I mean, DAMN! 

I had to actually stop and read this aloud last night as I was finishing the book. VanderMeer's writing conjures up the most powerful imagery; at times throughout the book, it was almost as if I was standing there with the Strange Bird. Observing this crazy world that, try as it might, cannot truly destroy us. 

The Strange Bird was nothing that I expected going into this experience, but everything that I needed. While it is a novella meant to accompany Borne, I think this book could act as a stand alone novella. However, if you have intentions of reading Borne I would wait and read this last, because there are a few things that could *potentially* be spoilers.

My favorite part of this novella, is the humanity that VanderMeer brings to this bird, who as a piece of biotechnology, is so far from what we would believe to be human. 

There is a sadness and despair to the bird, that one can only relate to as a human, and something about that is very sobering. 

Five stars, Jeff VanderMeer. 

*I received a copy of this book from Netgalley in exchange for an honest review
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A very dark tale set in the Bourne universe about a very strange bird. I loved this short story as it expands the very weird world of Bourne. I hope there are more stories like this one in the future.
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I am blown away by how beautiful and atmospheric this was. I truly felt the despair and it makes you venture into the madness with this bird-seriously had left me feeling anxious multiple times throughout the book.

This is a little side story to Jeff VanderMeer's story Borne.  We follow The Strange Bird in this novella; however, past characters like The Magician and Wick show up as well.  I will say, I truly despise the Magician even more than before, and absolutely love Wick. When you read this, you will understand fully.

While I personally didn't love Borne, I adored this novella.  I liked how VanderMeer concentrated on one main character in this story, not like in Borne, that had several main characters, and I just really didn't connect with any one in particular.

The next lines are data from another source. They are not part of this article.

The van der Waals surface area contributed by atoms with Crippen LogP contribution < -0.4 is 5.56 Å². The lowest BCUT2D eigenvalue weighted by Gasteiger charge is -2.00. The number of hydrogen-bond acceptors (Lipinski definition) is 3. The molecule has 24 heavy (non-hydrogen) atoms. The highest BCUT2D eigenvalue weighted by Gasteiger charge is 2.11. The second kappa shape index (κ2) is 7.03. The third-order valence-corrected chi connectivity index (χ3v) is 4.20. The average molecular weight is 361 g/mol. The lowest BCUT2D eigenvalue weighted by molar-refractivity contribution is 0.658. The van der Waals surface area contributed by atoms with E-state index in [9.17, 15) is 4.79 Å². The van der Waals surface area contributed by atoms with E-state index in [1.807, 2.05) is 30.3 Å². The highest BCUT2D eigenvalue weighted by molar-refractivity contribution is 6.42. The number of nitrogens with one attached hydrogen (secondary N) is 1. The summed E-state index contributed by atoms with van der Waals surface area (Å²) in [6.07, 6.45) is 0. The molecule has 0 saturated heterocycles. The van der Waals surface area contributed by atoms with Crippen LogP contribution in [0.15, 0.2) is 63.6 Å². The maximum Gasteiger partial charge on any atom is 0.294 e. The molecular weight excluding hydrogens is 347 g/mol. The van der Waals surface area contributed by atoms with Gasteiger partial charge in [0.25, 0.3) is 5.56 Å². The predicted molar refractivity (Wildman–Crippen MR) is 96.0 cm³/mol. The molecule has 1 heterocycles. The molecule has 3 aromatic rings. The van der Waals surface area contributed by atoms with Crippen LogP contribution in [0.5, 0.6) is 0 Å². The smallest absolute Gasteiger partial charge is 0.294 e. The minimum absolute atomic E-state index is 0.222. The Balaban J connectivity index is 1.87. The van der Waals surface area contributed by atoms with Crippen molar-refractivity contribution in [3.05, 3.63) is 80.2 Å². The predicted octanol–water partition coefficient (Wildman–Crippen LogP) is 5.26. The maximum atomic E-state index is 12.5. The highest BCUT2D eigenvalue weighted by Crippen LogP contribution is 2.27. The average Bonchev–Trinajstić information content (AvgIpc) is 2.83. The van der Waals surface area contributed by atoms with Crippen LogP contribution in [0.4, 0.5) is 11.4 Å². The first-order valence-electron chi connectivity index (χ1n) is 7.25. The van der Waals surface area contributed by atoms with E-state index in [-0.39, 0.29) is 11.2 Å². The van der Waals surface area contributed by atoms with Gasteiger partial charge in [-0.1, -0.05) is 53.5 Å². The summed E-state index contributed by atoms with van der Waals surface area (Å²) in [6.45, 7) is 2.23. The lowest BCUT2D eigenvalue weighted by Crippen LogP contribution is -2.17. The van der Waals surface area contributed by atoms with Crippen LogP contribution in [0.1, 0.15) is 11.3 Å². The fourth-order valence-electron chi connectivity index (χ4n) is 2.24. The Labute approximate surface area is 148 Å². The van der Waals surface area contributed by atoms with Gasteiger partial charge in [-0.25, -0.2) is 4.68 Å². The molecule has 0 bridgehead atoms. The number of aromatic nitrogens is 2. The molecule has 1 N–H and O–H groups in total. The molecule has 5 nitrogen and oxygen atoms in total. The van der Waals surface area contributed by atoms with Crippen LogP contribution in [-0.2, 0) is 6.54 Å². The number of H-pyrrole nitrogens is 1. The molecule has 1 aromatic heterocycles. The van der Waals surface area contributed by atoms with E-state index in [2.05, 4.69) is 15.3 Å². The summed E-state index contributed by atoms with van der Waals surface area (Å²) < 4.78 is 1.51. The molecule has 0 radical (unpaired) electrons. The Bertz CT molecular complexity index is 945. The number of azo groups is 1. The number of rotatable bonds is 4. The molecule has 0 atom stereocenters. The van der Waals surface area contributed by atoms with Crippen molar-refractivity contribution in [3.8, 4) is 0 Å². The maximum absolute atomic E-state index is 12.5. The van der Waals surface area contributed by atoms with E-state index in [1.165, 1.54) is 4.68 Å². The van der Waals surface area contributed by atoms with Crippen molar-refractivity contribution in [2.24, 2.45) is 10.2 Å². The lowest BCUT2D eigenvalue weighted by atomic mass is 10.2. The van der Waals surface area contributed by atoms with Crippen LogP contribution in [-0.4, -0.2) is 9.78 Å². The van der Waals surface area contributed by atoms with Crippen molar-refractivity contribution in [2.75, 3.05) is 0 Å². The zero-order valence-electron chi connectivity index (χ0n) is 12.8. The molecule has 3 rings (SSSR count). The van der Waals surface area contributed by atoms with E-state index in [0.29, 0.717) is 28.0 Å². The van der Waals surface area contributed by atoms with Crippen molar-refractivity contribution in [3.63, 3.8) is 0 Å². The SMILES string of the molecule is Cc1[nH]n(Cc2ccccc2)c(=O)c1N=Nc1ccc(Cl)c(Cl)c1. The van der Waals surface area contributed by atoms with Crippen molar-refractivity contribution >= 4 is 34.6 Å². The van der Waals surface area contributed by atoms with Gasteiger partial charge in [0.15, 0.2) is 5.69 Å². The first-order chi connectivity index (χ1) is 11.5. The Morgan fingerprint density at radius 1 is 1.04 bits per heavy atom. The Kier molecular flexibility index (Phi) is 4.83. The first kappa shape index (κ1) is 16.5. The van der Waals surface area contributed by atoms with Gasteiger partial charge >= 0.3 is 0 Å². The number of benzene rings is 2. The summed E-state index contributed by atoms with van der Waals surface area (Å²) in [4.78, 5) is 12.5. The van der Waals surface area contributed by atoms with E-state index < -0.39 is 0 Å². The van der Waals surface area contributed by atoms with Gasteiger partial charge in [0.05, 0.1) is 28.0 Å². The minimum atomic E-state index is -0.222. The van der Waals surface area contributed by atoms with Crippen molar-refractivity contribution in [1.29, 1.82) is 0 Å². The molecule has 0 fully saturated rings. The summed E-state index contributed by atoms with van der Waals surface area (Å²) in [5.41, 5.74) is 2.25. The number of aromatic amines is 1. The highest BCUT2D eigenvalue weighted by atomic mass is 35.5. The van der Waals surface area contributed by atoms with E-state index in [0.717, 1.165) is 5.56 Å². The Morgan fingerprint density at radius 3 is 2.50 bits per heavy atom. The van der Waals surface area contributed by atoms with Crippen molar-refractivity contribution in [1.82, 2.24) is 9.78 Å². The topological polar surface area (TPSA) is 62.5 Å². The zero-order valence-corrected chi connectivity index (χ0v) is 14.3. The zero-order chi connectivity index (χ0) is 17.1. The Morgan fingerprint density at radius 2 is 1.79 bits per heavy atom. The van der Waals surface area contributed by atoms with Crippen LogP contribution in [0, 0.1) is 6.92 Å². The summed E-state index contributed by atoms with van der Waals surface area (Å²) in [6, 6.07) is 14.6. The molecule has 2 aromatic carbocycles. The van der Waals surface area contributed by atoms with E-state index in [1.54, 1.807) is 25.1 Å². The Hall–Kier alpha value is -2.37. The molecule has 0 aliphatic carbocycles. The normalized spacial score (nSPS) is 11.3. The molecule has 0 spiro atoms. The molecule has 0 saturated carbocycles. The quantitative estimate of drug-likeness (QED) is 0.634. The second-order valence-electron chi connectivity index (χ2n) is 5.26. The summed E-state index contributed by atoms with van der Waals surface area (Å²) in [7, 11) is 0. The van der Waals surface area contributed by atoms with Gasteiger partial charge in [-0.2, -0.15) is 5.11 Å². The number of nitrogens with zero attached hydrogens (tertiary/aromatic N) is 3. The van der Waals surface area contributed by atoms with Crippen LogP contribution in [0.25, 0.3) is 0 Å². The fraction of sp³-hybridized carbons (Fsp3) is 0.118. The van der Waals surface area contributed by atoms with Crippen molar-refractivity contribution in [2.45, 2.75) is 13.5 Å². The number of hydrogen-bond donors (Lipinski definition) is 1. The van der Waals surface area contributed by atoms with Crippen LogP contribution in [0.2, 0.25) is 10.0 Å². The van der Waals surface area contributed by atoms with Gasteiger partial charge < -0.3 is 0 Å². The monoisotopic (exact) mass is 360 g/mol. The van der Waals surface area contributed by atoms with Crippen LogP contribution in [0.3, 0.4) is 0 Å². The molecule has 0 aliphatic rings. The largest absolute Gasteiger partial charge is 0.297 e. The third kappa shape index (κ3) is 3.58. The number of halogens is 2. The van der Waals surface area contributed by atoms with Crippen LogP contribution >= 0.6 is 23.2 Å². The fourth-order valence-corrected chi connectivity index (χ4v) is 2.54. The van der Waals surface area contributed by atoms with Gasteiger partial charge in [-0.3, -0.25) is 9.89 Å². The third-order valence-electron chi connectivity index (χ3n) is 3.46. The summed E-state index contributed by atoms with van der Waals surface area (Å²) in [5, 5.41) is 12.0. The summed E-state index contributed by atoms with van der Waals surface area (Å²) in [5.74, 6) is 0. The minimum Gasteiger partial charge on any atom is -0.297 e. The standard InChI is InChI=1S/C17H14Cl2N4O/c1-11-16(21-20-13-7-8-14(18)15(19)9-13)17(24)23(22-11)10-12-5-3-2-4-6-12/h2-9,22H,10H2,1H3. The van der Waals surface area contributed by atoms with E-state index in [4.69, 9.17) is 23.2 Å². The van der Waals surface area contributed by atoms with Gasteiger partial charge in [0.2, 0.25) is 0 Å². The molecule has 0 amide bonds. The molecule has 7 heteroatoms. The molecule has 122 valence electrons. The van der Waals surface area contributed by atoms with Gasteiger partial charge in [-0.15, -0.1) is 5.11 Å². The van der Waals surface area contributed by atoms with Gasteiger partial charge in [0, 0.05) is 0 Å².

Overall, I would recommend this to everyone.

I received a copy of this book through NetGalley for an honest opinion. My thanks to Jeff VanderMeer and Farrar, Straus and Giroux for the opportunity to read and review this book.

(Will post on Amazon when book is released).
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I loved Vandermeer's novel Borne, which this is in addition to, so I knew I'd love this novella before I started. This novella gives the reader a lot of backstory to various characters in Borne and it answers a lot of questions about the plot points of Borne that the reader isn't privy to. I just love Vandermeer's writing style and I always get lost in the dream worlds he seems to create in his books.
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I thoroughly enjoyed this book. It adds an extra layer of depth to the story in Borne, and I like that it runs parallel to the events that occur there, while still remaining its own separate story arc. You do not need to have read either story in order to read the other.

It is wonderfully written, and while it provides a glimpse into the darker side of humanity and what it means to survive, it also had a bittersweet ending that I thoroughly enjoyed. I will definitely be recommending this one.
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In this novella's expansion of VanderMeer's Borne, the reader again is witness to his unparalleled imagination. The Strange Bird inhabits a desperate world where again we meet the mutant flying bear, Mord, the cruel Magician, Rachel the survivor and her lover Wick. "...the situation was extreme and the world was dying. So they had gone on doing the same things that had destroyed the world, to save it." The Strange Bird is a mutant creature comprised of human and avian genes, and technology. "What did she hope for? To find purpose, and for kindness which had not yet been shown to her. Where did she wish to rest? A place she could call home, a place that was safe." The Strange Bird bestows an arial view of Borne's world laid waste by human inhabitants; devastated by mad scientists and uncontrolled technology. Impressive, unforgettable, The Strange Bird is highly recommended for all science fiction aficionados.
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This is an exquisitely written novella that acts as an addition to Jeff VanderMeer’s novel Borne. The writing is beautiful, however the world is harsh and bizarre but grounded with emotion as you follow the strange bird and its journey across this extraordinary land. I love the imagination of VanderMeer and the unique stories he creates, this book is another brilliant example of this. It's a surprisingly touching story and I’d very much recommend it!